No Second Chances: It’s Time For Google to Stop Condemning Former Inmates to Life Sentences

LAST YEAR, I WAS working with a woman of around 25 who had shoplifted when she was 16. As we sat together and googled her name, sure enough, up popped her mug shot, which was similar to one she might have had for robbing a bank.

Is it fair for someone to be labeled so long after a crime has been committed? America is the great myth and experiment in world history. It is built on many ideas – none of which is more important than the belief that everyone deserves a second chance. Many of our ancestors came here to begin again. We believe that, no matter who you are or who your parents were, you can still succeed in this country. We also believe you can leave your past behind you; you can always start again. We have faults as a nation to be sure, and the myth is not a uniform reality, but it is a construct we all strive for.

Ironically and tragically, one large group of American citizens is routinely excluded from the second chance, or rather, the chips are significantly stacked against them. About 1.51 million people are incarcerated in the U.S today; another 4.65 million are on parole. Most people agree that you should pay for the things you do wrong. The purpose of this article is not to question the idea that people who have committed crimes must be punished; let’s accept that as a given. But we should question the length of time people have to pay for misdeeds and the resident issues of fairness.

I suspect many people would be surprised to know that someone who commits a crime and pays for it through the judicial system serves a second, and seemingly infinite, sentence. With the power of the internet and in particular, Google, you type someone’s name and can learn many things about them. For regular and unknown people, they may not have many Google results. But if you have been incarcerated, it is probable that your name and previous crime pops up prominently in a search.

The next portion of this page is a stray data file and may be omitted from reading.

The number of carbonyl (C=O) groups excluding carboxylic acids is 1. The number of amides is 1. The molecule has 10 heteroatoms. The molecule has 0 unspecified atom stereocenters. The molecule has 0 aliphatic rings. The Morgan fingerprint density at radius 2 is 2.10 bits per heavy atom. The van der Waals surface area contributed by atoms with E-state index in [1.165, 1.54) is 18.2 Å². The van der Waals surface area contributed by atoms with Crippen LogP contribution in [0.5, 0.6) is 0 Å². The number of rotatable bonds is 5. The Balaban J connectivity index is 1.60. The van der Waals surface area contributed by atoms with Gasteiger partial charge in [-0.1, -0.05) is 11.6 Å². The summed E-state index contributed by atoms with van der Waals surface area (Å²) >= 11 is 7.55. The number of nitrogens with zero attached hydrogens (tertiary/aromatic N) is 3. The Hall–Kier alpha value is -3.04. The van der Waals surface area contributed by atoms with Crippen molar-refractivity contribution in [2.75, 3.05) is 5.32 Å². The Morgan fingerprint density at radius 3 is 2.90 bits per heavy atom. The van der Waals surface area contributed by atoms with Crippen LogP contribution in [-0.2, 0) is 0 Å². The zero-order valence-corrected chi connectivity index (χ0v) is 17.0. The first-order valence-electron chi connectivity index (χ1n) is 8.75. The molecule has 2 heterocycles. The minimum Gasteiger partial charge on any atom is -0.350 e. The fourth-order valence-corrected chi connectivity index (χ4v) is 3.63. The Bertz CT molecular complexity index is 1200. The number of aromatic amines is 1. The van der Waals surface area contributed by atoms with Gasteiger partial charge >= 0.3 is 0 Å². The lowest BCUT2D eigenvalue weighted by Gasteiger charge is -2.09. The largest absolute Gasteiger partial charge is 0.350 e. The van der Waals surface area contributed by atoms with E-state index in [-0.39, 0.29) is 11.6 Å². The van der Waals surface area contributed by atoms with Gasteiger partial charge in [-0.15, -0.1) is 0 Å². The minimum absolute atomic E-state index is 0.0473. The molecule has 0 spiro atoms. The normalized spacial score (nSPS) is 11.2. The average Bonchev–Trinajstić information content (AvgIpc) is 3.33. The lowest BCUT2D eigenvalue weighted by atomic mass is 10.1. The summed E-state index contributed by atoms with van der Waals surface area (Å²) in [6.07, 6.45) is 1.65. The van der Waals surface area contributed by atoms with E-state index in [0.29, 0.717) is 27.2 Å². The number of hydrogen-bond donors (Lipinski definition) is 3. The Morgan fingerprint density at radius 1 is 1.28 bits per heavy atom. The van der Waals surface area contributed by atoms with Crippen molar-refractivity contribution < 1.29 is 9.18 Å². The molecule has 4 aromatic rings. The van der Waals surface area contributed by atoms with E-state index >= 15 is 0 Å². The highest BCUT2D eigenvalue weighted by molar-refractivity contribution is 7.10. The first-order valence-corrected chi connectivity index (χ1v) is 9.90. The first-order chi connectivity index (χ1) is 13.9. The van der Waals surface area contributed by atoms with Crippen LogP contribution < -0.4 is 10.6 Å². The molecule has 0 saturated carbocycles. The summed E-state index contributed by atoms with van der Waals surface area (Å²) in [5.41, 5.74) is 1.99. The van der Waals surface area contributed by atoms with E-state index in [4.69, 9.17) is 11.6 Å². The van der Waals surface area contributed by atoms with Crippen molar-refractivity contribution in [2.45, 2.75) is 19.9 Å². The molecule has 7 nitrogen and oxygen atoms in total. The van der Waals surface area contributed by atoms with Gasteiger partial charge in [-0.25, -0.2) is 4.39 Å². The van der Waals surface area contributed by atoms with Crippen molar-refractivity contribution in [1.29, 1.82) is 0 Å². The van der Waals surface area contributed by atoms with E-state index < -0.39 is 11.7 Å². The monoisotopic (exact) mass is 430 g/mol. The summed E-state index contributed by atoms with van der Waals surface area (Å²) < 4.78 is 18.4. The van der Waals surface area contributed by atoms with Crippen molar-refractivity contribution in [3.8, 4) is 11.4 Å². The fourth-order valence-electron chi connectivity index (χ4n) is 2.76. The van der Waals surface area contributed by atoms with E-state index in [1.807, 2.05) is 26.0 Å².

Is this fair? I would say this would be completely fair if people in society by and large adhered to the principle of giving people a second chance after they serve their sentence. In theory, there is nothing wrong with, say, an employer knowing that someone has committed a crime. That is not the issue. The issue is when people – whether they are a college admissions worker or a screener in a human resources department – routinely block people’s ability to have a second chance simply because a past crime shows up in a Google search. Often, an application is immediately deleted or tossed in the trash once a Google search reveals a past criminal history. This is applied to even less serious charges such as DWIs and small drug charges. Google is metaphorically giving guns to users who are often discriminatory in their decision-making processes and appealing to the worst in all of us – our human inclination to label people on one piece of data, albeit an important one.